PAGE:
The Great Recession Blog
by David Haggith
The twaddle that comes out of the White House is deep right now. When our tottering president isn’t out enjoying a bike ride and falling down because Putin put gum in his stirrup so that he couldn’t get his foot out to steady himself, he is assembling a colorful team of Frisco-style professionals highly qualified in the field of transition to guide us through the vicissitudes of war, plague and famine that are swirling around the entire globe right now. (“Frisco” is the name the city loves to hate, so I chose it intentionally for a city I once found beautiful.)x
The LGBTQRS+++ hip chick that is the president’s talking mop at the press secretary’s podium spent her morning yesterday assuring us all that we are experiencing a “period of transition” right now — something I am sure she has much experience with — going from times of economic strength in which the vast majority of us are doing great into even better times. Thank goodness for people who can guide us through transition to understand what we are going through and where we will end up, which will be — if we follow MoJoe & Co. — coming out the opposite sex from whatever we we were when we came into this world:
PRESS SEC: “Right now, we don’t see a recession right now. We’re not in a recession right now. Right now we’re in a transition where we are going to go into a place of stable and steady growth.” pic.twitter.com/GhSdyUUdE4
— Breaking911 (@Breaking911) June 21, 2022
The primary accomplishment of Team Biden by the end of his one term that has somehow managed to be even more divisive than Trump will be to recolor the flag behind her with prettier inclusive rainbow stripes than the binary red and white that it historically displays. Until then, at least, we now know what “Build Back Better” looks like. According to Jean-Pierre, we are already there and clearly moving into even better times.
It would be my own analysis, on the other hand, that if she and her colleagues don’t see a recession anywhere in sight, I can recommend an eye doctor for all of them. Their own Dr. Powell Fauci Magoo, who, incidentally, was also Trump’s White House physician, doesn’t seem to be serving them well. In the very least, I recommend they step outside the White House for a few moments to escape the curling rings of herb smoke that cloud their vision and take a look around. Perhaps I can provide a guided tour for her, though I am sure she will hallucinate some deep state of Democratic delusions she wants to see so that her trip is not as bad as mine or yours is and is about to be:
What is the true state of the disunion?
While we continue to hear, albeit less confidently now, about the economy being strong, what I see is that the economy has rarely looked worse in numerous ways. Obviously, I am not smoking the right stuff to enjoy the “economy as it ought to be” trip; but here is what I see in black and white when not blinded by so many pretty colors swimming around my head as MoJoe & Co. apparently see in theirs.
First, I note that increasingly a number of voices in the financial press — some mainstream, some not — are starting to hum along to my familiar tune — not very loudly or clearly yet, BUT they are starting to pick it up:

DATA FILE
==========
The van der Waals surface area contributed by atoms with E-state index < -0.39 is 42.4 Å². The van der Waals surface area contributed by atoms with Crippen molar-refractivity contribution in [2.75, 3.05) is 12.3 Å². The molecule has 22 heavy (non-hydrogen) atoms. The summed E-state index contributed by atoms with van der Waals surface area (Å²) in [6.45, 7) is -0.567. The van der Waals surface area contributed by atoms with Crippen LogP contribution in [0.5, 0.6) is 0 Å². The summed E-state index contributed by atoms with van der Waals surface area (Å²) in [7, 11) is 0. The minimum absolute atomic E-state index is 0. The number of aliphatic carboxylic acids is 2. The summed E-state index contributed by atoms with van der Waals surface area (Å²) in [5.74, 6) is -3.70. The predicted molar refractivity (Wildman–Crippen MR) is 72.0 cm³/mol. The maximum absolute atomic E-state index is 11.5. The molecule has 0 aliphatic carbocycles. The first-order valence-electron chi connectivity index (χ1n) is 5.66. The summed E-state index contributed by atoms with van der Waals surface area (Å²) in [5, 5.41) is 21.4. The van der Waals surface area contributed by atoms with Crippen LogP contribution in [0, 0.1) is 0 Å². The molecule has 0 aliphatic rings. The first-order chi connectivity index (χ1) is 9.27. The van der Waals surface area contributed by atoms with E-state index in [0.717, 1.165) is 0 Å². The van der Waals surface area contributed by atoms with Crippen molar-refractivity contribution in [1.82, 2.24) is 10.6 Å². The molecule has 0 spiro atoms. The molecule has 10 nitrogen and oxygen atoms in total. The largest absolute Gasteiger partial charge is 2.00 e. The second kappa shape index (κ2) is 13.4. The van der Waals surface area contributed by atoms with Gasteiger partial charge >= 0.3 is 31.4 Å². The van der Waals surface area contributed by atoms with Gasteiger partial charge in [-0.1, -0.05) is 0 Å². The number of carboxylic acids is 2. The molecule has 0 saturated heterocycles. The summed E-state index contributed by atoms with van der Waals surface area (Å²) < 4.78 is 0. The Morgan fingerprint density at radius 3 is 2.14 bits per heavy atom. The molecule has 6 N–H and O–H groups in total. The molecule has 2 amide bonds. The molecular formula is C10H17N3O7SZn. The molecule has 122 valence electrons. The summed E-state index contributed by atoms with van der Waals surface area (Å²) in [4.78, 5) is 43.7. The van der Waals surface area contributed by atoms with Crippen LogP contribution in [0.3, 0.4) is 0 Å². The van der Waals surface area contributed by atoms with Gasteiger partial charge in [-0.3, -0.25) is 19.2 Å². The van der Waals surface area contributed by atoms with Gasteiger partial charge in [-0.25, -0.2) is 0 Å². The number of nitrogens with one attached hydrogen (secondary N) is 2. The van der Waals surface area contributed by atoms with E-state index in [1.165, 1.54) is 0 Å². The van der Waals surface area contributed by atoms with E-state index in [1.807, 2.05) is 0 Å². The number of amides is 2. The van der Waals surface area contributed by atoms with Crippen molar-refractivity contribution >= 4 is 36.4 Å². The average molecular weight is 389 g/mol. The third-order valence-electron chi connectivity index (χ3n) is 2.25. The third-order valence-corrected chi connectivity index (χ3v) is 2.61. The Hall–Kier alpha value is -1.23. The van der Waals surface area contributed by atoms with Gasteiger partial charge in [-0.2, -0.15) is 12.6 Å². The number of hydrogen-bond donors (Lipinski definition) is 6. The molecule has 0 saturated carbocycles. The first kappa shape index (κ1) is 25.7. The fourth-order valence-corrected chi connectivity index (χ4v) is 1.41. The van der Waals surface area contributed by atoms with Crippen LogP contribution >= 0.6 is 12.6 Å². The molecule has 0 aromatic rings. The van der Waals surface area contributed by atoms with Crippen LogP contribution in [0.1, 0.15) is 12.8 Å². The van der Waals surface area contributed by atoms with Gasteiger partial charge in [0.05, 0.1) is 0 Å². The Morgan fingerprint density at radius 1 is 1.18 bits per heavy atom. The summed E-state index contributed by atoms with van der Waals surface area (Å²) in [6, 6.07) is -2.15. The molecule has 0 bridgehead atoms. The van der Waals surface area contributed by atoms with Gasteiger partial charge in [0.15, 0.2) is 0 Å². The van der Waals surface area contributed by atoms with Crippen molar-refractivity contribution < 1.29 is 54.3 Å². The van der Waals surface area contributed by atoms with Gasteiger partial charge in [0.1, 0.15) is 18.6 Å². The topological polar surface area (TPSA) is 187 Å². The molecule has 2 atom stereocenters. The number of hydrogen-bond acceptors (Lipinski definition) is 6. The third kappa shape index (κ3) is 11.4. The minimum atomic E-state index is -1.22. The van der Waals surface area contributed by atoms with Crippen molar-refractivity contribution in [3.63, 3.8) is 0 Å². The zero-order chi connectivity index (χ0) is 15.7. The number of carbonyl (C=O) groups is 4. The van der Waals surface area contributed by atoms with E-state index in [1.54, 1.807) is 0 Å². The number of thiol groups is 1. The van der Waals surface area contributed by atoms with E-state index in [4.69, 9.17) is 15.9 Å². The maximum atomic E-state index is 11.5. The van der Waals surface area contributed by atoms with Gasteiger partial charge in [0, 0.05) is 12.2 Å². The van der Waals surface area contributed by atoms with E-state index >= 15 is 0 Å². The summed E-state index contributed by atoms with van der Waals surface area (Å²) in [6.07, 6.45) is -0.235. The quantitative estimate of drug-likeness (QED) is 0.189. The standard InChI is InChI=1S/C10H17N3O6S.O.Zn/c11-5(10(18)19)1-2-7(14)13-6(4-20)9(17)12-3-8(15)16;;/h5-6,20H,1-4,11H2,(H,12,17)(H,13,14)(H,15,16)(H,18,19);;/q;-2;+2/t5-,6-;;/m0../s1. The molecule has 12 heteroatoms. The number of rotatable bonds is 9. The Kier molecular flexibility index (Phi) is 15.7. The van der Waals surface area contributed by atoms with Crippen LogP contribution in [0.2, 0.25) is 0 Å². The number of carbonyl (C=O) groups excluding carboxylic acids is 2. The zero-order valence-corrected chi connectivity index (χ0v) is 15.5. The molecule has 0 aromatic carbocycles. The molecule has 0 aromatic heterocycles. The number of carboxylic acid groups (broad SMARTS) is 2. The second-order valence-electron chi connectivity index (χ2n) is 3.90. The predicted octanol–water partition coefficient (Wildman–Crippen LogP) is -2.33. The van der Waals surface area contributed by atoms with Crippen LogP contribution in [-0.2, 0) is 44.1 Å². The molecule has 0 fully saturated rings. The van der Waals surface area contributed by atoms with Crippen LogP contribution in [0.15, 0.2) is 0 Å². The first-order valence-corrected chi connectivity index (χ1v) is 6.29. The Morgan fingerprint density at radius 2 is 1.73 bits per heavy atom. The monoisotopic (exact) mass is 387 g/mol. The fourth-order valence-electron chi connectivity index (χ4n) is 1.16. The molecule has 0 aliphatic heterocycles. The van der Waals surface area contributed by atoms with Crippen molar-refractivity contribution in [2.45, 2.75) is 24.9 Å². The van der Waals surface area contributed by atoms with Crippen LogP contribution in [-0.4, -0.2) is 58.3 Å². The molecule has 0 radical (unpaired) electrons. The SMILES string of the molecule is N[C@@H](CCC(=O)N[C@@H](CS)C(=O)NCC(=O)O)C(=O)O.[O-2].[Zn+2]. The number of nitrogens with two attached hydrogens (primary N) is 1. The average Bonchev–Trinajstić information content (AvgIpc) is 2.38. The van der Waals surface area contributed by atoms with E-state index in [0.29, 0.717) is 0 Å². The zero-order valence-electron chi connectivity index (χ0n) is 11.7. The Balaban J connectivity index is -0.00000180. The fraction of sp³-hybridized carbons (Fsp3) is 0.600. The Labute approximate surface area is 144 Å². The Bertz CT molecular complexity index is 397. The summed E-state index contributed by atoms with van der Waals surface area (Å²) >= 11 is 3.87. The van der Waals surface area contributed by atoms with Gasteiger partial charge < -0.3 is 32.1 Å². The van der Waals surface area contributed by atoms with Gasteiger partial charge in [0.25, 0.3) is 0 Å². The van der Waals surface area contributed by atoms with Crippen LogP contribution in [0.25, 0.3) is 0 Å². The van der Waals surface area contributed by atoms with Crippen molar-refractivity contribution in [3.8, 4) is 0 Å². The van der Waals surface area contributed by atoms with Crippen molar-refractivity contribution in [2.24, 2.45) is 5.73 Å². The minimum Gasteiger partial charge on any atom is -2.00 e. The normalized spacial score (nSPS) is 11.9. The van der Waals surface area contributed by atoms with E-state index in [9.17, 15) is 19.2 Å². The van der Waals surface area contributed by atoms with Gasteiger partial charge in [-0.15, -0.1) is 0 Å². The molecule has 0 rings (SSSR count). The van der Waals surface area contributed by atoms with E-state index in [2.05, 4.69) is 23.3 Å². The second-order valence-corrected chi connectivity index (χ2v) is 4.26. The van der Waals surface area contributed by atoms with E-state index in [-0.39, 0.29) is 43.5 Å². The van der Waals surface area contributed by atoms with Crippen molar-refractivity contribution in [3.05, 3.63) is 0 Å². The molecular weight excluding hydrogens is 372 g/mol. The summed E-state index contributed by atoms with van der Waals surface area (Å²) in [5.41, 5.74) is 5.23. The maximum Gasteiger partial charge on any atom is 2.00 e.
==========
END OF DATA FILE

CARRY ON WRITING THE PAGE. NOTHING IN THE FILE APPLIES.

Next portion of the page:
Phoenix Capital now says, “The U.S. is Already In a Recession… Here’s How to Profit From It!“
Everything else is imploding and has been for months.
At least, some people can see the obvious that it does not pay to see when your job (or next term) depends on your convincing everyone they are seeing something else.
Phoenix presents as evidence the rather sharp decent of Walmart and Amazon into the ashes of retail.
Bill “the Dud” Dudley, a former New York Fed chief and one-time vice chair of the Fed’s money-printing FOMC, says with a friendly smile, “Welcome To The Recession.” For a moment there, it almost sounded like he agreed with me that a recession is already here, but in typical bansker safety-net style he adds “in another 12-18 months.” Still, that is better eyesight than can be found in the White House. He, at least, is certain the blurry blob he sees up ahead is a recession, and for a Fed guy he’s speaking rather out of turn:
While the Fed’s forecasts have become more plausible over time, I see several reasons to expect a much harder landing. Much like Wile E. Coyote heading off a cliff, the US economy has plenty of momentum but rapidly disappearing support. Falling back to earth will not be a pleasant experience.
That’s hardly anywhere near as comforting as Jean-Pierre. I think I’ll have what she’s having.
Just to be clear, Dudley states,
If you’re still holding out hope that the Federal Reserve will be able to engineer a soft landing in the US economy, abandon it. A recession is inevitable within the next 12 to 18 months.
So, not only can some people see a recession up ahead, but they are certain that it is “inevitable” and that a soft landing is a dream to be abandoned.
The determining factors for the quality of our landing that Dudley lays out (the reasons we had better hope they line Powell’s runway with lots of bouncy houses and foam to soften the landing) are as follows:
- First, persistent price increases have forced the Fed to shift its focus from supporting economic activity to pushing inflation back down. (“The central bank’s employment mandate is now subservient to its inflation mandate.”)
- Second, the new focus on price stability will be relentless. (“Fed officials recognize that failing to bring inflation back down would be disastrous.”)